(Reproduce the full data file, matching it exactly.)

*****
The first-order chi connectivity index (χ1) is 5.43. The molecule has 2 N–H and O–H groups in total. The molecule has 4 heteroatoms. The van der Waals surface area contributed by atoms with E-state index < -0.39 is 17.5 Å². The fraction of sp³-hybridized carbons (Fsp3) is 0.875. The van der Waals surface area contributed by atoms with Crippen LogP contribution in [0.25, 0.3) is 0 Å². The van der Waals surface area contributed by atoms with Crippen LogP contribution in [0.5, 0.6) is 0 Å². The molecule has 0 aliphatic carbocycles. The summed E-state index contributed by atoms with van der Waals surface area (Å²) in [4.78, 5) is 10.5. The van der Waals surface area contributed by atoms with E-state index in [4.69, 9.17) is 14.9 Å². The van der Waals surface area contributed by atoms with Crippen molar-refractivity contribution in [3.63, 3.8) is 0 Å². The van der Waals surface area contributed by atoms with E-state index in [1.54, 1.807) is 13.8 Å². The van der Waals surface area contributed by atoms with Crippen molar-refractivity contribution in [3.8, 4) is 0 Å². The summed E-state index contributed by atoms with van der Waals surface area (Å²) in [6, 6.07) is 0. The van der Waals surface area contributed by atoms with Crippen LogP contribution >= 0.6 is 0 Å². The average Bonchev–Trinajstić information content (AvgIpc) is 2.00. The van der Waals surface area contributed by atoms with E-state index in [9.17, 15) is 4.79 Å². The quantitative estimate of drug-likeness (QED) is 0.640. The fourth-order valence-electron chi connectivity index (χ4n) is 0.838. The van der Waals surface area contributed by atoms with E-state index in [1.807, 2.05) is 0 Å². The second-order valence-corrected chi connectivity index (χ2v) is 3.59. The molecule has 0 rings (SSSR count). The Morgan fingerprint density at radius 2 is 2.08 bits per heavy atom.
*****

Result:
The first-order chi connectivity index (χ1) is 5.43. The molecule has 2 N–H and O–H groups in total. The molecule has 4 heteroatoms. The van der Waals surface area contributed by atoms with E-state index < -0.39 is 17.5 Å². The fraction of sp³-hybridized carbons (Fsp3) is 0.875. The van der Waals surface area contributed by atoms with Crippen LogP contribution in [0.25, 0.3) is 0 Å². The van der Waals surface area contributed by atoms with Crippen LogP contribution in [0.5, 0.6) is 0 Å². The molecule has 0 aliphatic carbocycles. The summed E-state index contributed by atoms with van der Waals surface area (Å²) in [4.78, 5) is 10.5. The van der Waals surface area contributed by atoms with E-state index in [4.69, 9.17) is 14.9 Å². The van der Waals surface area contributed by atoms with Crippen molar-refractivity contribution in [3.63, 3.8) is 0 Å². The van der Waals surface area contributed by atoms with E-state index in [1.54, 1.807) is 13.8 Å². The van der Waals surface area contributed by atoms with Crippen molar-refractivity contribution in [3.8, 4) is 0 Å². The summed E-state index contributed by atoms with van der Waals surface area (Å²) in [6, 6.07) is 0. The van der Waals surface area contributed by atoms with Crippen LogP contribution >= 0.6 is 0 Å². The average Bonchev–Trinajstić information content (AvgIpc) is 2.00. The van der Waals surface area contributed by atoms with E-state index in [9.17, 15) is 4.79 Å². The quantitative estimate of drug-likeness (QED) is 0.640. The fourth-order valence-electron chi connectivity index (χ4n) is 0.838. The van der Waals surface area contributed by atoms with E-state index in [1.807, 2.05) is 0 Å². The second-order valence-corrected chi connectivity index (χ2v) is 3.59. The molecule has 0 rings (SSSR count). The Morgan fingerprint density at radius 2 is 2.08 bits per heavy atom.